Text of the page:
Presentation Skills are a Key Component of Success
Presentation skills are a key component of success as a Medical Science Liaison. Therefore, the majority of interviews will test your skills in this area by having you deliver a presentation. Sometimes you’ll deliver it to a room with several people and sometimes you’ll deliver the presentation solely to the hiring manager. In either event, there are some key things to remember while doing your next presentation in an interview.
Be prepared for all technical difficulties.
This one is self-explanatory. It’s surprising how often technical difficulties end up happening during the presentation. Bring your presentation saved on a thumb drive, email it to yourself, and bring your own laptop, if possible. As a last resort, also bring a few printed copies of the presentation – one copy for you and several others for your audience – just in case all-electronic options fail. Imagine how prepared you’ll look if you end up needing to progress through all of your back up plans!
Occasionally, you may be offered the option to sit down while you deliver your presentation. Unless you are delivering your presentation in a one-on-one setting at a coffee shop or a small meeting room, don’t sit. You may feel compelled to take them up on the offer at the time, but sitting while delivering your presentation will negatively affect how your voice projects, negatively affect your ability to engage the audience and overall create an awkward setting for your presentation. Opt to stand up, giving yourself a better command of the room.
Be aware that your distractibility may be put to the test.
It’s not uncommon to have someone who arrives late while you’re in the middle of presenting or who will frequently check their phone. Don’t take this personally, and most importantly, don’t let this distract you. Most likely, these audience members truly have good reasons for showing up late or looking at their phone but keep in mind that the purpose of these presentations is to gauge how you present in a real-world scenario, and in the real world, distractions CAN and WILL occur. Stay composed, and don’t break your stride as these distractions arise.
When asked a question that you don’t know the answer to, admit it.
Part of the presentation segment of an interview is the question and answer session that accompanies it. Presenters will frequently get asked difficult questions, and some of these will be good, tough questions that you won’t know the answer to. How you answer these questions is part of your evaluation. This is your opportunity to show them how you present in a real-world setting, not to test you on how much you know. So ask yourself: in a real-world situation, how would I handle being asked a question I don’t know the answer to? Trying to answer a question that you don’t know the answer to could be seen as a big red flag, especially if you’re wrong. So if you’re stumped, just politely say that you don’t know the answer and that you’ll need to get back to them. As a result, you’ll have a good topic to address in your impending thank you note to the person that asked the question. If done correctly, you can take a possible negative in you not knowing the answer to a question and flip it into a positive by exhibiting good follow-up in your note.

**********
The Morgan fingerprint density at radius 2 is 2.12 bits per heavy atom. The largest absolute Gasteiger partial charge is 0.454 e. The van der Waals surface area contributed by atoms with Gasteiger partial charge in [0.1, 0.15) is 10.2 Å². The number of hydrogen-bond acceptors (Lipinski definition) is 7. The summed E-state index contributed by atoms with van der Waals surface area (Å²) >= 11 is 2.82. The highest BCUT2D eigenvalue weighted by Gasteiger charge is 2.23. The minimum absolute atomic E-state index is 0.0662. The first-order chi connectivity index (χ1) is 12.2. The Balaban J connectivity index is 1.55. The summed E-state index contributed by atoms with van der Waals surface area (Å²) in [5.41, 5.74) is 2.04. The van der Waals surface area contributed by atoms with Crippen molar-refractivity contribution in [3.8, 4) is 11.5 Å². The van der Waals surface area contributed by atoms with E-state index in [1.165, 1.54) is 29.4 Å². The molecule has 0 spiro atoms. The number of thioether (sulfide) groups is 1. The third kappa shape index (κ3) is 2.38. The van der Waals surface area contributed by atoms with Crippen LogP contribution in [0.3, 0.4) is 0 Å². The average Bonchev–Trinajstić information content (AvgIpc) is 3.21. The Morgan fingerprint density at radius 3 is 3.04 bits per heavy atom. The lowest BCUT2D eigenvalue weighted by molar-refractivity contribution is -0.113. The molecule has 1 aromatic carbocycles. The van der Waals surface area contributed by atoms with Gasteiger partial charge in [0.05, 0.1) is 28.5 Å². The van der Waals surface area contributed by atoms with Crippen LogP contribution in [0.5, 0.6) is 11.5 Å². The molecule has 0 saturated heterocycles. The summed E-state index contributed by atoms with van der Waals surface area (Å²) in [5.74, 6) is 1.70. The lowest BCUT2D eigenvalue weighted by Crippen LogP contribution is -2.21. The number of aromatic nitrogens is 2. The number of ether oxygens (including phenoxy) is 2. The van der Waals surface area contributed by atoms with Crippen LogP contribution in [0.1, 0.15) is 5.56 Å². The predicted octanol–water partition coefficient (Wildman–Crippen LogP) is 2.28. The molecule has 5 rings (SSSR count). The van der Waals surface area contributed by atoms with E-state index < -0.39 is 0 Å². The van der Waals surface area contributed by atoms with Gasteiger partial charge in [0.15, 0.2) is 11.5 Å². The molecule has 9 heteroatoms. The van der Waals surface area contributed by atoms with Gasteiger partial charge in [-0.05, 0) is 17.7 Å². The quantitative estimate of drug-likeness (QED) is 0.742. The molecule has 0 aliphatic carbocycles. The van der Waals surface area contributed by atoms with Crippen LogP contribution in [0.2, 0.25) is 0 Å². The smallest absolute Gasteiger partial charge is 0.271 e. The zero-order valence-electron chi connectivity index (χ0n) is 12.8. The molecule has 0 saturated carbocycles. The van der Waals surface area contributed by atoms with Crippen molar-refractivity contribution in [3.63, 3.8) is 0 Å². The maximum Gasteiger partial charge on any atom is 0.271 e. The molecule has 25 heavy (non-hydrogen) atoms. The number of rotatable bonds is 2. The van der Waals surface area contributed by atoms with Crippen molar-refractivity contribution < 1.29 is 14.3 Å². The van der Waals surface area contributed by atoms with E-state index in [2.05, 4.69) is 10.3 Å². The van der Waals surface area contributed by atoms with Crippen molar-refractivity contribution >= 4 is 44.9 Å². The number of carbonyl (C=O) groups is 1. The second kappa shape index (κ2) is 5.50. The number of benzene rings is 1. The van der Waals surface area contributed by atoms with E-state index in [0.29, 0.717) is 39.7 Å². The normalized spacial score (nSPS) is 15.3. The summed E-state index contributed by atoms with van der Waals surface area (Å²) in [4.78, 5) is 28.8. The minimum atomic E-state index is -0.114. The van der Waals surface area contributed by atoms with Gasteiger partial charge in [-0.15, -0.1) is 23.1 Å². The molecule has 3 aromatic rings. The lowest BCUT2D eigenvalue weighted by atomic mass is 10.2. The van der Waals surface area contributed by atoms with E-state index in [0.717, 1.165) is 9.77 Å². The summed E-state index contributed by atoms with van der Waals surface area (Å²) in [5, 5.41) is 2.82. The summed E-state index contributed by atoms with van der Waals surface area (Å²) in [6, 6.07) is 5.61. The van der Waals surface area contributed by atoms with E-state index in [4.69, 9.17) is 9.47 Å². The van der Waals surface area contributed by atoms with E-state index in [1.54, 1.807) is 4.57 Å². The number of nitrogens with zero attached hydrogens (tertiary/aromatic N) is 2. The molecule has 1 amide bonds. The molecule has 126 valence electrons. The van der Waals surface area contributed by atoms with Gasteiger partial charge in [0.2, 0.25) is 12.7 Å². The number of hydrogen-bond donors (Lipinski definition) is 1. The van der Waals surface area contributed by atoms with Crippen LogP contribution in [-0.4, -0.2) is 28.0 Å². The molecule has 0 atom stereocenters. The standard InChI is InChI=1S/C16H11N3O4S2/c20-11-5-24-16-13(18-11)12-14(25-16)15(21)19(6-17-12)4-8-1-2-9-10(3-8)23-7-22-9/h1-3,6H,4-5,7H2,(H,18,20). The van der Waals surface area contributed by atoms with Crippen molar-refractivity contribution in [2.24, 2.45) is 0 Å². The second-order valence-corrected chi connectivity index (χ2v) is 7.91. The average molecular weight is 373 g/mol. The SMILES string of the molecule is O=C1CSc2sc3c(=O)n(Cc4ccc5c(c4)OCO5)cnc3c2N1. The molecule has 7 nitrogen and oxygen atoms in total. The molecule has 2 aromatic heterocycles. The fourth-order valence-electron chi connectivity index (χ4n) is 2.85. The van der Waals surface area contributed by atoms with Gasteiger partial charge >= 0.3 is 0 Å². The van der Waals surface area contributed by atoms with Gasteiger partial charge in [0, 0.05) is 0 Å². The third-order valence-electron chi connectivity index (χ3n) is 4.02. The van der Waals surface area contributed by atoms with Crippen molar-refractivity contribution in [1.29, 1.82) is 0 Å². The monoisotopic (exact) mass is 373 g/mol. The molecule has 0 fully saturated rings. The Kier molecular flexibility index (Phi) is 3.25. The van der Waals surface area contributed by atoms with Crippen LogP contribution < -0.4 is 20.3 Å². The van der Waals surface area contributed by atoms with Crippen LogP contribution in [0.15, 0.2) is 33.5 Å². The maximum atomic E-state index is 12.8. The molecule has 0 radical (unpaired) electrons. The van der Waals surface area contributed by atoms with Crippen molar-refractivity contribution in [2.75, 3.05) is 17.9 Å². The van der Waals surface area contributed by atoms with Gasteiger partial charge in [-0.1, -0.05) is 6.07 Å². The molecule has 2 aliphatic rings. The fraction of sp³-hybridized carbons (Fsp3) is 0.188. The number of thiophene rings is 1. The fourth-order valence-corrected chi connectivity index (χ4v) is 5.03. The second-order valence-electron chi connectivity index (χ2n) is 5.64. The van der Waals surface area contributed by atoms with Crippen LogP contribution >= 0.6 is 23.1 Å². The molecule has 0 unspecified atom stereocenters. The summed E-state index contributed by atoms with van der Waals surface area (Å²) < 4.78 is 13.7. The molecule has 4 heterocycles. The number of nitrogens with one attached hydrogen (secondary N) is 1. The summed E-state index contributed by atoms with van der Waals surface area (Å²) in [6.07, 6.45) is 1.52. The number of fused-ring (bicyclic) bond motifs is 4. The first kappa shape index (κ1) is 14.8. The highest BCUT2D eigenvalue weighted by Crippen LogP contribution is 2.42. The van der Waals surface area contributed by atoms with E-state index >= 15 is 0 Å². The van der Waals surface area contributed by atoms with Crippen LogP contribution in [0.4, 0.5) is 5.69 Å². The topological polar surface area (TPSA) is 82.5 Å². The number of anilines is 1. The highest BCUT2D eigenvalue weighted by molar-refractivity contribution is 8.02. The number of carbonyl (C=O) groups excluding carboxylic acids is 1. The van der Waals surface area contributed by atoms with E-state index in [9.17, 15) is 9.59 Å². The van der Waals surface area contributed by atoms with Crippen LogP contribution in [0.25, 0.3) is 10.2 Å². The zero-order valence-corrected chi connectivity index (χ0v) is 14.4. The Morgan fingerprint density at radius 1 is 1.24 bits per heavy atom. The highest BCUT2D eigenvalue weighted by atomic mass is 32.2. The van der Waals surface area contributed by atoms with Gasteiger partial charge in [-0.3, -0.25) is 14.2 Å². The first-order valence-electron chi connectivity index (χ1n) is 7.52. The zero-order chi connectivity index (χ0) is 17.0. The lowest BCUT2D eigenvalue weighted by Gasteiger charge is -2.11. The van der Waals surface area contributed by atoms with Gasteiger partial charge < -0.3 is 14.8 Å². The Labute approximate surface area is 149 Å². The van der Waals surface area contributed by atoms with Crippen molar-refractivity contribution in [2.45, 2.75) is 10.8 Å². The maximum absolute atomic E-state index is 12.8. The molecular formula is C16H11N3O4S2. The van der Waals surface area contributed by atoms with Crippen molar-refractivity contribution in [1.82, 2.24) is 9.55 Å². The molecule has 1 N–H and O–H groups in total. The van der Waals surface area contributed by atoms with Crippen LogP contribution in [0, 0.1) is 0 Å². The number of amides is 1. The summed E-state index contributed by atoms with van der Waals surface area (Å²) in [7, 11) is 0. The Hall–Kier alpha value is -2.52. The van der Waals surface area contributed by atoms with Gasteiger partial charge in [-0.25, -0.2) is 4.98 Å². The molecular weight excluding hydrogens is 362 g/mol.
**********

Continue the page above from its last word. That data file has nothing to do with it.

When given the choice, don’t present the company’s product.
When the presentation requirements are left open-ended, giving you the opportunity to present on a topic of your choice, it can be tempting to present a product of the company you’re interviewing with. This isn’t ideal, however. Let’s say you’re given two weeks to prepare your presentation for your interview and you’ve devoted every free minute to learn about this product and its data. But the people you’re presenting to have full-time jobs that revolve around this product. They’ve been following this product for years, possibly. No matter how much time and energy you put into this presentation, your audience is going to know more than you. This means that no matter how thorough you think your presentation is they may still feel that it was unfulfilling and they’ll also be able to ask difficult questions that you don’t know the answer to.
Last, but not least: be engaging! A flawless set of slides is nothing if the delivery falls flat. Make eye contact with your audience, don’t get too fixated on your slides, and speak loudly and with energy.
Main takeaway: The primary thing to remember is that your presentation is being judged as if you are on the job presenting to a thought leader as an employee of this company. It isn’t simply to see what your presentation “style” is nor is it solely to measure your technical skills. The key is to be ready to handle all the situations that differentiate what is an impressive meeting and what is a subpar meeting with a KOL.